Preparing to Sell
You’ve made the difficult decision to sell your home. There is a lot to this process. In fact, in today’s market, the process of selling your home has never been more complex. Rapidly changing home values, increased regulations, and numerous marketing options mean that to truly maximize the value of your home, you need a trusted advisor who understands your market, knows how to bring out the best in your property, and is willing to do what it takes to find the highest bidder. That is a trusted advisor, not just hiring a realtor to stick a sign out in the front. In addition, there are a lot of preparations your advisor will suggest to ensure you get the best offer possible in the shortest period of time.
Getting Help. Hiring a Realtor to work with you will be worth every penny you spend. This eliminates hassle and speeds up the process.
A good Realtor will provide a special marketing plan to accommodate the unique nature of your property. This should include showcasing your home on Zillow, Trulia, Realtor.com, and dozens of other websites that would be advantageous for selling your home. In addition to the Multiple Listing Service (MLS), it is also important for your agent to showcase the home on social media such as Facebook. Your agent should do a thorough job of showcasing your home with full-color sales publications such as full-color brochures to be available to agents and buyers who enter your home as well as in the For Sale sign brochure box in front of your home. This should include professional photographs and a virtual tour CD home brochure featuring full color photos of your home.
Your agent should assist you in getting as many qualified buyers into your home as possible until it is sold. The agent should communicate with you regularly about the results of their activities and update you about your area’s market. The agent should also assist you in negotiating the highest dollar value between you and the buyer.
Your agent will feature your home on an exclusive real estate hotline. In addition, the agent should notify all buyers in the buyer profile system and notify the local corporate relocation network about the availability of your home. .
Repair. Small home improvements can add value to your home and make it a much more pleasant place to live. In fact, in today’s market buyers expect pristine conditions. Your agent is a good source to plan repair work if necessary. New fixtures, fresh paint and updated landscaping are all fairly easy and affordable ways to create good first impression. A good hard look at your home can be particularly useful if your home is older or if the exterior looks dated. If you have hardwood floors that need refinishing, do it!—hardwood is a huge selling point. Buyers like to snoop around, so be sure to fix any sticky doors or drawers as well. Finally, don’t forget to address any issues with the exterior—fences, plants, shingles, sidewalks, etc. After all, without curb appeal, some buyers may never even care to see the inside.
Neutralize. You want buyers to see themselves in your home. If your living room has lime green shag, wood-paneled walls, a dark red accent wall, and all your collectibles and personal photographs, this will not happen! Try replacing any bold color choices in your floors and walls with something more neutral—beiges, tans, and whites. Repainting and re-flooring will make everything look fresh and new, and help prospective buyers imagine all the possibilities.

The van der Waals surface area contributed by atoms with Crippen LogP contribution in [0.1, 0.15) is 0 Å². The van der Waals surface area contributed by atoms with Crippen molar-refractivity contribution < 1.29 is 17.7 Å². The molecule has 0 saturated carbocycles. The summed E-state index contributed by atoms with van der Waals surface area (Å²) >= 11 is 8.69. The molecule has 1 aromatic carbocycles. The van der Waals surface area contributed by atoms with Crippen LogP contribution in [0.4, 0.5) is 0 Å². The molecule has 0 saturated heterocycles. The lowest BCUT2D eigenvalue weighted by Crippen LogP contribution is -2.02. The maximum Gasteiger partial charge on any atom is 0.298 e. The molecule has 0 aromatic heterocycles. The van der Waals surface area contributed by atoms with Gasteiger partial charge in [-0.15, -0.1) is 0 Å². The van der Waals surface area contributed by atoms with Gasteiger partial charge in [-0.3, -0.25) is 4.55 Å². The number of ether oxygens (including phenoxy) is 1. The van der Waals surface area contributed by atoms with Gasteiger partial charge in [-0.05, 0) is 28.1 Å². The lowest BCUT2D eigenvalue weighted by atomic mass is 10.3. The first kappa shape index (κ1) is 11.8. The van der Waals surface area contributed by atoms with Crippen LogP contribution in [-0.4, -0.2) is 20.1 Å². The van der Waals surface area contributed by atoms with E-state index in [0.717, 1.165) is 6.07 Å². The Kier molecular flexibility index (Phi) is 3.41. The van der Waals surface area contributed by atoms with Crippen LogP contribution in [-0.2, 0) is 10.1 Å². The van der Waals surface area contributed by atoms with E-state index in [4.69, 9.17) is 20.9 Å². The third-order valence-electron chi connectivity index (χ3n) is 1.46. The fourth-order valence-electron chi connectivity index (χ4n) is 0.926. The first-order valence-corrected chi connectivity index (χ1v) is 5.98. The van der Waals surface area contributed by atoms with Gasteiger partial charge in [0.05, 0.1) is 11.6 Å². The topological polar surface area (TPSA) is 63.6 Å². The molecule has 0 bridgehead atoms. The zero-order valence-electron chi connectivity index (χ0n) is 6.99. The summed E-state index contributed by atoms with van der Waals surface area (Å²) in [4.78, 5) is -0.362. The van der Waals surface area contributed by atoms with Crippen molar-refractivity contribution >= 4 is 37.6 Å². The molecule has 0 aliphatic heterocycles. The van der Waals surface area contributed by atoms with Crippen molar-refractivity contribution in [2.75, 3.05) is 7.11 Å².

Staging. Your agent will offer guidance in staging your home. The fewer things there are in the home, the larger it will look, so your agent will guide you in removing excess furniture and other distractions such as family photos, religious items, and political posters. That way prospective buyers can envision their family in the house, not yours. The stager may also ask you to store some of your furniture to provide an “open” look. Getting rid of clutter is very important.
This includes removing pets and their paraphernalia, such as dog dishes and cat litter boxes (or at least hide them). It would be best if a prospective buyer doesn’t even know that a pet lives in the home if you can help it.
If you have odd rooms with no obvious role, give them one. An odd alcove at the top of the stairs could be staged as an office or playroom, for example.
Finally, you should hire a cleaning service to do a deep cleaning. Buyers will react well. Home stagers can add small details and touches that will bring out the possibilities in the various spaces in your home with lamps, mirrors, throw rugs and pillows, decorative soaps and towels, patio furniture. Planting flowers, painting the mailbox and sharpening up the curb appeal are important. You don’t get a second chance to make a good first impression.
Price it Right from the Start. Your Realtor should be able to give you the right price, a competitive price. If you price too high, potential buyers will think you are not serious about selling. Good Realtors can provide a marketable price that will be fair and equitable. The first month’s activity on your house’s being on the market is always the best activity you’re going to see,
Flexibility in Showing Opportunities. The more flexible you are about potential buyers being able to see your home, the more people will be able to see your home. Be ready for prospective visitors early in the morning, at night, and on weekends, and with little notice. Also, plan to leave when the house is being shown so potential buyers can feel free to really inspect your home without feeling like intruders. They need to be able to discuss the home’s pros and cons honestly.